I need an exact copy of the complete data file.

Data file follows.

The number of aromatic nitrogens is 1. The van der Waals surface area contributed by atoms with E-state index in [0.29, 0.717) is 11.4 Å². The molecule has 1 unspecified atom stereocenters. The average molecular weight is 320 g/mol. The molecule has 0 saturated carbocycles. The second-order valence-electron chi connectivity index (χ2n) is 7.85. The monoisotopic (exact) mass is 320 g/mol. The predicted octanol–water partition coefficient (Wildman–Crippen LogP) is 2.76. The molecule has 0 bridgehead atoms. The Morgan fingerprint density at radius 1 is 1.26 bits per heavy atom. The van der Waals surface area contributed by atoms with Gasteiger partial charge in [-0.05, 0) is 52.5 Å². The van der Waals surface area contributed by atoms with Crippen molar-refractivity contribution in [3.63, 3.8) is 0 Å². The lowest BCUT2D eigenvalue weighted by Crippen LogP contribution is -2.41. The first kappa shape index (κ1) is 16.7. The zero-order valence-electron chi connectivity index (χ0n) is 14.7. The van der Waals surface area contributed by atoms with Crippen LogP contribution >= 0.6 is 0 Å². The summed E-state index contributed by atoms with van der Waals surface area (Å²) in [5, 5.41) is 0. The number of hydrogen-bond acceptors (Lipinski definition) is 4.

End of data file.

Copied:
The number of aromatic nitrogens is 1. The van der Waals surface area contributed by atoms with E-state index in [0.29, 0.717) is 11.4 Å². The molecule has 1 unspecified atom stereocenters. The average molecular weight is 320 g/mol. The molecule has 0 saturated carbocycles. The second-order valence-electron chi connectivity index (χ2n) is 7.85. The monoisotopic (exact) mass is 320 g/mol. The predicted octanol–water partition coefficient (Wildman–Crippen LogP) is 2.76. The molecule has 0 bridgehead atoms. The Morgan fingerprint density at radius 1 is 1.26 bits per heavy atom. The van der Waals surface area contributed by atoms with Gasteiger partial charge in [-0.05, 0) is 52.5 Å². The van der Waals surface area contributed by atoms with Crippen molar-refractivity contribution in [3.63, 3.8) is 0 Å². The lowest BCUT2D eigenvalue weighted by Crippen LogP contribution is -2.41. The first kappa shape index (κ1) is 16.7. The zero-order valence-electron chi connectivity index (χ0n) is 14.7. The van der Waals surface area contributed by atoms with Crippen LogP contribution >= 0.6 is 0 Å². The summed E-state index contributed by atoms with van der Waals surface area (Å²) in [5, 5.41) is 0. The number of hydrogen-bond acceptors (Lipinski definition) is 4.